Another roadblock is that access to SHA committees and other elected positions is often perceived by non-active members as a kind of black box: mysterious, exclusive, and poorly advertised. Among the solutions is to enhance the visibility of committees, their activities, and membership opportunities on the Society’s website, at conferences, and elsewhere. Equally important is to increase outreach among students and young professionals, to encourage early participation and cultivate a lifelong commitment to the Society, so that by the time they run for senior positions they have decades of experience under their belts.

These should be among the primary goals of the Nominations and Elections Committee, and I am eager to work with the existing team to draw passive members out from the shadows into positions of leadership.

Paola A. Schiappacasse

Paola A. Schiappacasse

Present Position: Adjunct Professor, Department of Sociology and Anthropology, University of Puerto Rico

Education: Ph.D., Syracuse University

Professional Service to SHA and Other Societies: SHA Collection and Curation Committee (2018–present, member) and Newsletter (2021–present, regional editor); RPA Nominating Committee (2021–present, member), SAA Board of Directors (2021–present, director at large), Committee on Museums, Collections and Curation (January 2018–2021, member), and Network of State and Provincial Archaeology Education (2017–2021, coordinator)

Research Interests: archaeology, architecture and history of the Spanish Caribbean; museum collections and curation; gender, ethnicity, and minorities; health and sanitation, documentary archaeology, ethnohistory, and decolonization of archaeology

Biographical Statement: Dr. Paola Schiappacasse is an anthropologist who specializes in Caribbean historical archaeology. She has a BA in History from Eastern Connecticut State University, an M.A. in Puerto Rican Studies and History from the Centro de Estudios Avanzados de Puerto Rico y del Caribe, an M.A. in Museum Studies and Ph.D. in anthropology from Syracuse University. Currently, she is as an adjunct professor at the Department of Sociology and Anthropology, University of Puerto Rico, Río Piedras and has been invited faculty in graduate programs in Puerto Rico, Colombia, Ecuador and the Dominican Republic. She has extensive experience working in CRM in Puerto Rico, the Dominican Republic, the U.S. Virgin Islands and continental USA. In addition, she has served as archaeological collections consultant for museums and historic preservation projects; and is in various editorial advisory boards. In the last decade, while working in academia, she has concentrated her efforts to shifting the predominance of precolonial studies in Puerto Rico to a growing interest in historical archaeology. This has resulted in an increase on the number of students pursuing graduate degrees in historical archaeology.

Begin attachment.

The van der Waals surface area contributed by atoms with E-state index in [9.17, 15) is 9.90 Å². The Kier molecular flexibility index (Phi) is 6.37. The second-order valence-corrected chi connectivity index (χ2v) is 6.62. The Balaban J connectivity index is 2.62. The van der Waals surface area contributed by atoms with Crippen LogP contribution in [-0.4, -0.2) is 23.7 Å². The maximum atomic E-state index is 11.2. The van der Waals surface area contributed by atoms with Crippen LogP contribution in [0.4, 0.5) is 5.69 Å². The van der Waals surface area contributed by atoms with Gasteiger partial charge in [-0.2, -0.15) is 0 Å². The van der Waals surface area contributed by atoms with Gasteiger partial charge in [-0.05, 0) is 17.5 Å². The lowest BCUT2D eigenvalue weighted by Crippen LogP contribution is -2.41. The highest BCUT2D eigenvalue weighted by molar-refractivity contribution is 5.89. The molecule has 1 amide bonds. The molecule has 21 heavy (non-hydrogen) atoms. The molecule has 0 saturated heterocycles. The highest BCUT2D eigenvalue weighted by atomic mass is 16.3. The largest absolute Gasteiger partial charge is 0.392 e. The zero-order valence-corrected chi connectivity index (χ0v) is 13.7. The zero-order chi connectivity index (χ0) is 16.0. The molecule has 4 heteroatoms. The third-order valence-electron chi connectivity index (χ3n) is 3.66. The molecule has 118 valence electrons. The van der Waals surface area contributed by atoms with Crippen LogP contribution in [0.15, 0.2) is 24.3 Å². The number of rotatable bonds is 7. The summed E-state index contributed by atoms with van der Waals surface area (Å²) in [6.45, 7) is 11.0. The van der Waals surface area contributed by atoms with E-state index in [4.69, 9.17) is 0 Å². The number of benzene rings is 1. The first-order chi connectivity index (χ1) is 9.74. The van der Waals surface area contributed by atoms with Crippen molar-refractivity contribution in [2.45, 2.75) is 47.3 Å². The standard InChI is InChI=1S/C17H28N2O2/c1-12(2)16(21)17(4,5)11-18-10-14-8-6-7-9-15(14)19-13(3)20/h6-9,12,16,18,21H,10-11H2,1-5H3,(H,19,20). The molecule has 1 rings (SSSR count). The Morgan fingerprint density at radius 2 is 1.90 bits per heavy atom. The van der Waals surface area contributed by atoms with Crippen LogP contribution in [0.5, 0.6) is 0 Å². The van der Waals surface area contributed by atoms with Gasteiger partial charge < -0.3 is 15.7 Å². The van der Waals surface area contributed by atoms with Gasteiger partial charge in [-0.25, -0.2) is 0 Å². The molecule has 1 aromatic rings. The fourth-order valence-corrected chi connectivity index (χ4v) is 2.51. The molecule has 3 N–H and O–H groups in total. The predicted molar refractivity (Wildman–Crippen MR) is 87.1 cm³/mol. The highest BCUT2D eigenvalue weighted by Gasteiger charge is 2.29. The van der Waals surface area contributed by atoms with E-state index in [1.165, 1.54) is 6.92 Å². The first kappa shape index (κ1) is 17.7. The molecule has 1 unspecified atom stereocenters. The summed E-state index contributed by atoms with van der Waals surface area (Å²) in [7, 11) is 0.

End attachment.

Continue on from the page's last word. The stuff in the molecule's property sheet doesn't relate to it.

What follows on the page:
Given the qualifications and experience outlined in your biographical statement, what do you believe you can contribute to SHA if elected?

My involvement with the Society for Historical Archaeology started when I was a graduate student and more recently has included mentoring undergraduate and graduate students to present at the annual conference. If elected to the Nominations and Elections Committee I can contribute the experience acquired working in academia and CRM, and the connections made throughout my career to make sure the interests and needs of our membership play an active role in the discussions and future plans for SHA. My transdisciplinary background permits me to envision collaborative initiatives with other fields to make archaeological research stronger and appealing to the general public. Also, my involvement with other associations, institutions and organizations has given me the opportunity to further cultivate a sense of camaraderie and collaboration while working on a common goal for the benefit of our discipline. Furthermore, having had the opportunity to work in Latin America and the Caribbean has given me a wider perspective on ways in which we can continue to exchange ideas and experiences.

If elected to serve SHA, what priorities would you emphasize?
My interest in serving in the Nominations and Elections Committee lies in the opportunity to help the organization identify a pool of candidates that represents a variety of backgrounds in order to allow for more inclusion and diversity. Broader representation will allow SHA to actively promote and achieve anti-racist and anti-colonial archaeologies and tackle other issues related to sexism, classism and ableism. Another priority will be the incorporation of international colleagues and students in the work promoted by SHA.


Amy Borgens

Amy Borgens

Present Position: State Marine Archeologist, Archeology Division, Texas Historical Commission (THC)

Education: doctoral candidate, Texas State University, Department of Geography (2019–); M.A., Nautical Archeology Program, Texas A&M University (2003); B.A., Fine Arts, Purdue University (1993)

Professional Service to SHA and Other Societies: Society for Historical Archaeology (SHA), conference co-chair, Fort Worth 2017; participation in SHA’s public archeology conference forums in 2011, 2017, and 2018. Led a tour for the SHA Conference, Austin 2011. Council of Texas Archeologists (CTA), Standards and Guidelines (S&G) Committee, member, 2017–present; CTA S&G Report Guidelines Subcommittee, chair, 2019–present; Texas Navy Association, Board of Directors 2016–2017; Texas Navy Association, History Committee Chair 2016–2017, 2019; NOAA Marine Protected Areas Cultural Resources Working Group 2014–2015